George and Lizzie both come from Jewish families who handle their past in radically different ways, opening the door for the differences in how they’re raised by their parents. Lizzie even mentions to George at one point that she won’t take his name (Goldrosen), but this doesn’t mean that she wants to keep hers either (Bultmann). Why don’t they both change their names, she proposes. George firmly declines. This is the least of Lizzie’s often snide and sometimes downright mean remarks, once referring to two of George’s friends as “BORR-innnggg,” with consequently George volleying back that she is “a real snob.” Lizzie is properly shamed but this isn’t by any means the end of it.
As George and Lizzie’s relationship moves forward (the evolution of it often against the wishes of Lizzie herself) Jack’s memory becomes stronger instead of fading into oblivion. Here, Lizzie embodies the literary archetype of the unhappy and unfulfilled heroine. An Emma Bovary whose husband Charles can’t hold a candle to either Rodolfe or Léon, or an Anna Karenina whose carnal desire for Count Vronsky convinces her that her happiness depends solely on him.
Jack is nothing more than an illusion, a fantasy, but Lizzie must keep the fantasy alive lest she admit that Jack never loved her at all. In the course of her marriage to George, she spends time perusing phone books and later the Internet, looking for Jack. She searches for him during her honeymoon, in every city she and George visit, when he transitions from dentistry to an Anthony Robbins-type motivational speaker.
Jack is there, or at least the memory of him, when she’s discussing wedding plans with her future mother-in-law, and Lizzie imagines “how stupid Jack would find all this and how crazy she was to go along with it.” She wonders repeatedly how she “could break off her engagement to George in the nicest way possible when Jack came back to save her from this disastrous mistake.”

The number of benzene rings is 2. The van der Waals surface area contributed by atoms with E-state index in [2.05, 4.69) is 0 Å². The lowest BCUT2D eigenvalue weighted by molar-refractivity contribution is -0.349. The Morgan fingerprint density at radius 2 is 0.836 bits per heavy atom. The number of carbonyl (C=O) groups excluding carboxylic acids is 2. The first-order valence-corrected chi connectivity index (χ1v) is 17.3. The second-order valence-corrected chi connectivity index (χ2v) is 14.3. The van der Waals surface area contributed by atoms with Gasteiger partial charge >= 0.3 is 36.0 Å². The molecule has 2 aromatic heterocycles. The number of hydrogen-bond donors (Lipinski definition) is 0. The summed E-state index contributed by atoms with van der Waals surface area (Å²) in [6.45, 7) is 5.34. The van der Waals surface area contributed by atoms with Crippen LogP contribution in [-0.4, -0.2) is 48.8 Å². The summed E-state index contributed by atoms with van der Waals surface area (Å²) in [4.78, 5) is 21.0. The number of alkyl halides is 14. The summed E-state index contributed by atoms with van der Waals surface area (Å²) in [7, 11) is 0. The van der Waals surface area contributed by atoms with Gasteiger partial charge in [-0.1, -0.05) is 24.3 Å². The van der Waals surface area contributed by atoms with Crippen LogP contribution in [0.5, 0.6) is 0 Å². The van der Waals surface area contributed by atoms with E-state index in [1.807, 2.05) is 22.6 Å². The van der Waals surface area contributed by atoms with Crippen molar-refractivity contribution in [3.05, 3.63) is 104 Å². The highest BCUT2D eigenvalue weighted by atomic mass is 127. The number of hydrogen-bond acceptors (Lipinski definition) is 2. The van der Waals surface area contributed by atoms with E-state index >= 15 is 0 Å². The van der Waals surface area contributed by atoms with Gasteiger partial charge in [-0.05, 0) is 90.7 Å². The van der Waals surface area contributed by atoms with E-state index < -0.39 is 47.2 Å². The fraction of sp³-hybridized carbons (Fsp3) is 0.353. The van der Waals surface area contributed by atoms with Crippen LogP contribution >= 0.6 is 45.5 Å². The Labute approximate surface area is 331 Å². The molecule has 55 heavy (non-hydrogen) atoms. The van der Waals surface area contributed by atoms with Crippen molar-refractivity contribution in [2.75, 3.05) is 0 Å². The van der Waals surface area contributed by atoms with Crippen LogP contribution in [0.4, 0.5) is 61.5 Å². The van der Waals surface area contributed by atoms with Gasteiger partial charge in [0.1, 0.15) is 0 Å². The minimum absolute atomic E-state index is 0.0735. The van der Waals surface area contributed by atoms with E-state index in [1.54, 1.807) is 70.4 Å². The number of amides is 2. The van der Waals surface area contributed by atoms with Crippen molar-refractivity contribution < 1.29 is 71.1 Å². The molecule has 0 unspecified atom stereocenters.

It’s clear that Lizzie’s unhappiness is of her own making, just like Emma Bovary was responsible for hers. But if she doesn’t want him, why marry George at all? Possibly because a small fragment of her mind recognizes the possibility that her misery is self-made. The fact that Lizzie keeps Jack’s existence and how he’s still very much present in her better-life fantasies a secret from George reveals in some way her shame in admitting that she is more in love with a pipe dream than she is with her husband.
The end proves quite unsatisfying, as the resulting confrontation between Lizzie and George regarding the fate of their marriage as well as Lizzie’s resolution about Jack leads to a dull and unsavory conclusion. Ms. Pearl’s narrative throughout the novel is accomplished enough, despite or perhaps due to how wholly unlikeable Lizzie is as a character, contrasting sharply with George, his family, and even Lizzie’s best friend Marla, who tries many times to provide her with a reality check that Lizzie stubbornly refuses. But the final verdict we are left to deliver is to ruefully think that George could do better than his Manic Pixie Dream Boy yearning wife.